The creatures among us in the natural world have unique ways of managing the arrival of winter, and I don’t mean bunking down with you by a warm crackling fire. In the case of wildlife, some have multiple techniques while others simply have one. Chances are that any avian, reptilian, amphibian or mammalian species you stumbled upon in the woods this fall participate in one or more of these fascinating winterizing methods. Winter survival pushes animals into migration, hibernation, or utilization of their delicately selected life-sustaining adaptations.
| Red squirrels (Tamiasciurus hudsonicus) do not migrate or hibernate. What adaptations must be employed to insure their winter survival? |
Migration is a roundtrip journey to a more suitable location or habitat. Why expend high amounts of energy to travel to a new geographic region? Insect populations down south are still soaring during our arthropod absence. Many songbirds love to eat these nutritious insects, while hawks and falcons prefer to eat the fleeing songbirds. In a large scale cause-and-effect game of follow the leader, these animals make their way down to a warmer south. Even monarchs from right here in Ohio migrate to Mexico!
In addition to migration, the wintry weather may induce a body state called hibernation. This is when the animal’s metabolism reduces the heart rate and body temperature to bypass the winter. Let’s just hope the animal finds a safe spot to pass time while in this semi-immobile state. Groundhogs may reach an all-time low body temperature of 38º F while taking only 5 breaths a minute! I can picture it now, that groundhog rolled up in a little ball down his snow-topped hole. Even cold-blooded creatures like frogs, turtles, and snakes undergo a state of hibernation to conserve energy throughout the winter.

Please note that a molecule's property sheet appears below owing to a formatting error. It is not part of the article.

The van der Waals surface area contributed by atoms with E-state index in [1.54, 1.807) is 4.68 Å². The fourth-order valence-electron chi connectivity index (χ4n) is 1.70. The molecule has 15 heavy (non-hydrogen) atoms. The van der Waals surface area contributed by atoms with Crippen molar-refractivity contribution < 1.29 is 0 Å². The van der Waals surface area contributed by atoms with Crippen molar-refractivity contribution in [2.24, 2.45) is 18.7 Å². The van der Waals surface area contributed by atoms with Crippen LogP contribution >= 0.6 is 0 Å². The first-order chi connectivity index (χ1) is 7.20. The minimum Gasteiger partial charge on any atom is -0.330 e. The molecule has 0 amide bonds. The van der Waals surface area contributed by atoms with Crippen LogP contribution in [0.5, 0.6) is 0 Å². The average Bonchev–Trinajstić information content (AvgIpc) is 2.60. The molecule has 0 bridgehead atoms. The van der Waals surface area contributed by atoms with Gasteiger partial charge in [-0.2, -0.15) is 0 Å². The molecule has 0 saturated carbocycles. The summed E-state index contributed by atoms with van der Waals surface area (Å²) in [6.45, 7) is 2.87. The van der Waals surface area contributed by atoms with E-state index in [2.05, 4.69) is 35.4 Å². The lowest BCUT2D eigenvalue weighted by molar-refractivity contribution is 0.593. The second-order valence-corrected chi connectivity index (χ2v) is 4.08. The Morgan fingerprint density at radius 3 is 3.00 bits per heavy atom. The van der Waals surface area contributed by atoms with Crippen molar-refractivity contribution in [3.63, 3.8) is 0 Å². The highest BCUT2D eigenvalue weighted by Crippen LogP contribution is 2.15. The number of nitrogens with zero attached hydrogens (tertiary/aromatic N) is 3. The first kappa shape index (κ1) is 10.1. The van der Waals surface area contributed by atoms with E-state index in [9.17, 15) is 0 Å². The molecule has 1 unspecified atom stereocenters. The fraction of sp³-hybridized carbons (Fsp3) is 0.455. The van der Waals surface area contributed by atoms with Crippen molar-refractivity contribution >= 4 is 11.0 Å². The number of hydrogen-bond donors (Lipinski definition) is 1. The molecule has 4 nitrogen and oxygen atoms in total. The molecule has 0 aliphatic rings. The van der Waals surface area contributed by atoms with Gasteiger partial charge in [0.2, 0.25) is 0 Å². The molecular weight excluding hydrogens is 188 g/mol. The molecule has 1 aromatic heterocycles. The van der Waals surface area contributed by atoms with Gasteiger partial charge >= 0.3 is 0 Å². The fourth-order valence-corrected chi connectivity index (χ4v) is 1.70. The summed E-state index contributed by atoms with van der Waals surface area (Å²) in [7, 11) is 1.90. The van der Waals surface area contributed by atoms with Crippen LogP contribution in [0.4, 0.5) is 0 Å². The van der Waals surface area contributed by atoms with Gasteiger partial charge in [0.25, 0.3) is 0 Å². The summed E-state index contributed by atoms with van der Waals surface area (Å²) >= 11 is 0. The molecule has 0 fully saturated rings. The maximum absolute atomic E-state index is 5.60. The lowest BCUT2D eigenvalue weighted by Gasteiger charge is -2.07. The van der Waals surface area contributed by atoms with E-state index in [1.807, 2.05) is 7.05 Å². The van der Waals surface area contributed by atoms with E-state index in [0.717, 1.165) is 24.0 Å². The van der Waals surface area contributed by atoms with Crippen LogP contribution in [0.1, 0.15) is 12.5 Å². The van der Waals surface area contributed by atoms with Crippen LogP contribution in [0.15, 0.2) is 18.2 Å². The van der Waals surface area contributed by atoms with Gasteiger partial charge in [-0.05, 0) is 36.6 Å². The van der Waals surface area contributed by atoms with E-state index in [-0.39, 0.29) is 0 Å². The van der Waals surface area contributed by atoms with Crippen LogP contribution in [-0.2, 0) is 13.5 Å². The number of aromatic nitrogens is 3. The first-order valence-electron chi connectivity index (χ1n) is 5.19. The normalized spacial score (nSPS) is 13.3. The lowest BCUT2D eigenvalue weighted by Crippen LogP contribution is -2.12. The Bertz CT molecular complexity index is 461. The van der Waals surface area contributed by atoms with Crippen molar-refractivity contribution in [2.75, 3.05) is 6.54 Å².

The most popular of all methods to cope with the onset of winter is sticking around and dealing with the extreme conditions. Some animals are specially equipped with physical or behavioral traits that allow them to survive in a seasonally changing environment. The great horned owl has feather-covered ankles to help keep warm, allowing it to overwinter in Ohio. Some animals may change their food preferences so they can tolerate the winter’s change in menu. Whether the adaptation is physical or behavioral, it allows the animal to reside here year round, all the while avoiding the high energy costs of migration and the dangers of hibernating.
What does winter survival mean to you? Putting on a jacket and toe-covered shoes, slurping up a warm bowl of soup, or perhaps purchasing a set of snow tires for the family vehicle? Imagine not being able to purchase or wear anything additional to help cope with the harsh conditions. Luckily, humans have developed methods for living in almost every environment on Earth. Let’s welcome winter and watch the wild ways wildlife changes.